Connecting the dots: Sector coupling and hydrogen policies in EuropeFree E-book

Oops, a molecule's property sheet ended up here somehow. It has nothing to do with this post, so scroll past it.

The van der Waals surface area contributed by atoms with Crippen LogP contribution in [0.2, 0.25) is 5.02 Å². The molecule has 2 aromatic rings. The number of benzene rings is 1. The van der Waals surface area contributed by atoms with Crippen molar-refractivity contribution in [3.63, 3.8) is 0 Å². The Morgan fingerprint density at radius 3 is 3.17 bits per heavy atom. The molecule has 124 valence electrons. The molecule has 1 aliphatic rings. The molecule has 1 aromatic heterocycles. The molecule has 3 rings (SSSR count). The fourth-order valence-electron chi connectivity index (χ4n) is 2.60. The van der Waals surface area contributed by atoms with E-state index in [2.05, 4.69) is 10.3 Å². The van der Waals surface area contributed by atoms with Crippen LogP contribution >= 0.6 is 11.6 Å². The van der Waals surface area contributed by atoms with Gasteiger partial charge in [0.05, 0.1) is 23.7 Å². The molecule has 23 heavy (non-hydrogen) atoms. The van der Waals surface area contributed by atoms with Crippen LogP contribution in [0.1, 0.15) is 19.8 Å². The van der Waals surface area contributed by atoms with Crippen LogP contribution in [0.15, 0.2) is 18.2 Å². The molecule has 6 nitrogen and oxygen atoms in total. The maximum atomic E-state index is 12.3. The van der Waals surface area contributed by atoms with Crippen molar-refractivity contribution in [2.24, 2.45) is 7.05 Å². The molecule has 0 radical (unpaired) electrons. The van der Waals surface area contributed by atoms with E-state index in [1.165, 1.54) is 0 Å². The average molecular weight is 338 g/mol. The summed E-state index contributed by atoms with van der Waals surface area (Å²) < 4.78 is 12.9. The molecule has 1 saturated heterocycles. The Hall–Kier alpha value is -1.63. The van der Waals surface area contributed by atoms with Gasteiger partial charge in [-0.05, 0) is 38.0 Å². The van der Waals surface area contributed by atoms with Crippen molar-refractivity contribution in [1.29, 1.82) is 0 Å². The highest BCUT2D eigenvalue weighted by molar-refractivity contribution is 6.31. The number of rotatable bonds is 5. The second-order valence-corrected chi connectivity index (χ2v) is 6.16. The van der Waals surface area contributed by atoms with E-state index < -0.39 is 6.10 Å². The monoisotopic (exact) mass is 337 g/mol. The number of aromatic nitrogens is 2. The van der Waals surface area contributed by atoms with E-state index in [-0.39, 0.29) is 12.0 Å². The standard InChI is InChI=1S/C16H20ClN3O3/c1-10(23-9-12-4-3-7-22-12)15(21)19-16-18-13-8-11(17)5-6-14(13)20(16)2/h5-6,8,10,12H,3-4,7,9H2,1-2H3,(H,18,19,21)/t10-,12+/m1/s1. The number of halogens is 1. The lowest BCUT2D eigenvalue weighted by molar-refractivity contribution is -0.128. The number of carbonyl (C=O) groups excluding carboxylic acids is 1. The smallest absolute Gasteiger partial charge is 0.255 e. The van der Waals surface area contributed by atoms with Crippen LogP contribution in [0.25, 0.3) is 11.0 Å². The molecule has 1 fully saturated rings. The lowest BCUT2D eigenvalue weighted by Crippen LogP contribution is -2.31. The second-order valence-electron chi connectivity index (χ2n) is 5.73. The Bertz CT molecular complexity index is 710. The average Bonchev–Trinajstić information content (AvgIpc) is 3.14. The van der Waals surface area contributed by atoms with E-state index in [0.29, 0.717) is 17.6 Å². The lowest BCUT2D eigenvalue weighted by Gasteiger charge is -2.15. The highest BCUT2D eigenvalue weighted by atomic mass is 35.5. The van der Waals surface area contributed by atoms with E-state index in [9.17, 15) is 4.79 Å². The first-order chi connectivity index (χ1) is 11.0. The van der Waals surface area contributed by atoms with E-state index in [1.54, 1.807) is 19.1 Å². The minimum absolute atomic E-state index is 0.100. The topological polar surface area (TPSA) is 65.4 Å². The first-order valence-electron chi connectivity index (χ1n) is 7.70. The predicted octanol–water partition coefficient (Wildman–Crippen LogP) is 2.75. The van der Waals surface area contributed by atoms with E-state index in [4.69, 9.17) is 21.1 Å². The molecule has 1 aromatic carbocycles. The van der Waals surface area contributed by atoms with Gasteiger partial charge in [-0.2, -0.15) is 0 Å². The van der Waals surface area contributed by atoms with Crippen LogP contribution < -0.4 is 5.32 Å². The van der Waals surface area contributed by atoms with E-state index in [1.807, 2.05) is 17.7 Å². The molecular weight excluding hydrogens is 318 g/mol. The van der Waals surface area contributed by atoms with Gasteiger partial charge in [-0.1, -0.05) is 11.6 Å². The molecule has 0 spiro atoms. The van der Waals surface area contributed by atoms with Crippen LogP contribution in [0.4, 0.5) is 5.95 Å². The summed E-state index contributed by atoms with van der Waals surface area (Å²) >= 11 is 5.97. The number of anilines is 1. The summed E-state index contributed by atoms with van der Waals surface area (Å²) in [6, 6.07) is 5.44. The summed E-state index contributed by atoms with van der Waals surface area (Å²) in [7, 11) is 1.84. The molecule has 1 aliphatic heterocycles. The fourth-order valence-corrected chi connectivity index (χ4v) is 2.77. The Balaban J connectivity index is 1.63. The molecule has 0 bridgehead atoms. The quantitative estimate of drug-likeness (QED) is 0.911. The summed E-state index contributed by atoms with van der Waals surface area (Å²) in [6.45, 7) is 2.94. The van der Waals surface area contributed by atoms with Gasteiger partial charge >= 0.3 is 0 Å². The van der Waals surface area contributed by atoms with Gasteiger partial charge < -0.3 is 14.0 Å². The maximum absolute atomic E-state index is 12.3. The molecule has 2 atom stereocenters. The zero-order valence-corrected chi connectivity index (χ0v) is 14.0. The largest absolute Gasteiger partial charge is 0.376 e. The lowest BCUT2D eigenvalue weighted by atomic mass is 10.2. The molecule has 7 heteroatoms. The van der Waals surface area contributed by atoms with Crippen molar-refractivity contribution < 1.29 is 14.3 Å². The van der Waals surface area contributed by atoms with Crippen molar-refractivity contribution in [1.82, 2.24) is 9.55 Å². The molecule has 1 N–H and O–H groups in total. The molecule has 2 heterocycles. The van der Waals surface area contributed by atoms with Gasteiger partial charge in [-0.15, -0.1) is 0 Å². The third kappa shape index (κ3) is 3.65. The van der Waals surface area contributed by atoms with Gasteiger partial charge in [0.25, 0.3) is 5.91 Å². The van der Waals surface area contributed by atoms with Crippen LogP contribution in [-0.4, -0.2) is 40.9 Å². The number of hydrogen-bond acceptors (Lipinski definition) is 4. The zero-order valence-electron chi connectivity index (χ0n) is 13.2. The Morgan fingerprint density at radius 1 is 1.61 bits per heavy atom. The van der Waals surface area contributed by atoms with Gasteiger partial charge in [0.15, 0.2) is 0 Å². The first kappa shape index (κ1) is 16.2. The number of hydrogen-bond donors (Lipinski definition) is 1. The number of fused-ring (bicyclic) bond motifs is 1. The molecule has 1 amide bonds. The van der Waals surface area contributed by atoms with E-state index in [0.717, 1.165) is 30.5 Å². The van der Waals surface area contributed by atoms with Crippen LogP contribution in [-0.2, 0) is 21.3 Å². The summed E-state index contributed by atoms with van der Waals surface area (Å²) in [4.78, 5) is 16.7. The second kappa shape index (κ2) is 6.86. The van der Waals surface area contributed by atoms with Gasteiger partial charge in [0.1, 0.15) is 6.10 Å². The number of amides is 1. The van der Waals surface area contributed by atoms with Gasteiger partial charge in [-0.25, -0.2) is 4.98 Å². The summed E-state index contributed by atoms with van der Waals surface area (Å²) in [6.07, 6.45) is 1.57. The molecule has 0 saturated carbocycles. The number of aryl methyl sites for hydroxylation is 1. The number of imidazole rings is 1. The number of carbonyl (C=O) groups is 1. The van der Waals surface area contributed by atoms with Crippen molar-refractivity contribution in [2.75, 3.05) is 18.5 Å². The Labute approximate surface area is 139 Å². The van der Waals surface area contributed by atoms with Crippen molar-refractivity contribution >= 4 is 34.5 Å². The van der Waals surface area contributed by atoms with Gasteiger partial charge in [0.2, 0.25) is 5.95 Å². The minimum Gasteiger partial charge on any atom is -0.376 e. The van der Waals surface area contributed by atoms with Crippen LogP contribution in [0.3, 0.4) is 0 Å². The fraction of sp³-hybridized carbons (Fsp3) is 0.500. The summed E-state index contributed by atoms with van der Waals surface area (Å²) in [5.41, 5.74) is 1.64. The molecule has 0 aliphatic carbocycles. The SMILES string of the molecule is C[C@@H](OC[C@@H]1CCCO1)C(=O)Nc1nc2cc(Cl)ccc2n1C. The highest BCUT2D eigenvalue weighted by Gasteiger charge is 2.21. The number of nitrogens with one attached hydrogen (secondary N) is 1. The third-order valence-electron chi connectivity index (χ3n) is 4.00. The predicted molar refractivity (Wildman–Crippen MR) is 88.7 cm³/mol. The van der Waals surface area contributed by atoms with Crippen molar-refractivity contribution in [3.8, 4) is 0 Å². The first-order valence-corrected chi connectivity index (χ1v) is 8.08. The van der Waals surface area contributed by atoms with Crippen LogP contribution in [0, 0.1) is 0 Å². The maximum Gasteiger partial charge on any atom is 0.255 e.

Not long ago, energy policy used to be neatly compartmentalized into individual industries. Transportation, power generation, heat production, and so on each had their own distinct material structure, rules, and behavior-governing norms and practices. With rising climate change concerns, energy policy has effectively merged with climate policy and the transition to low-carbon energy has become a priority. This paradigm shift has spurred rapid technological development, introduced new rules and practices and generally redefined the energy landscape. Along the way, the existing borders between industries were disrupted as the decarbonization of one tends to be closely tied with the decarbonization of others. The construction of an all-encompassing integrated energy system is now underway. Conceptually, this process has been understood as “sector coupling”, i.e., bringing individual industries closer together to optimize the energy transition as well as the deployment of enabling technologies such as energy storage and hydrogen. This book is intended to reflect on this process. Specifically, it inquiries what is sector coupling and how is it understood across different political and analytical contexts? What role will hydrogen play in the development of sector coupling? What are the current and expected hydrogen policies in Europe, USA, and China? The results show that the understanding of sector-coupling has evolved over time and varies across policy contexts. The role of hydrogen in sector-coupling is uncertain in the future due to production and utilization issues, with some potential sources of demand being rapidly electrified without an intermediate step of hydrogen production and combustion. Hydrogen technologies are currently being developed primarily in Europe, but this may soon change as the US and China gradually introduce more ambitious targets and more interesting support programs. Finally, the publication presents the development pathways of hydrogen technologies in different national contexts and pins down the future crossroads at which the shape of sector coupling and the hydrogen economy will be decided.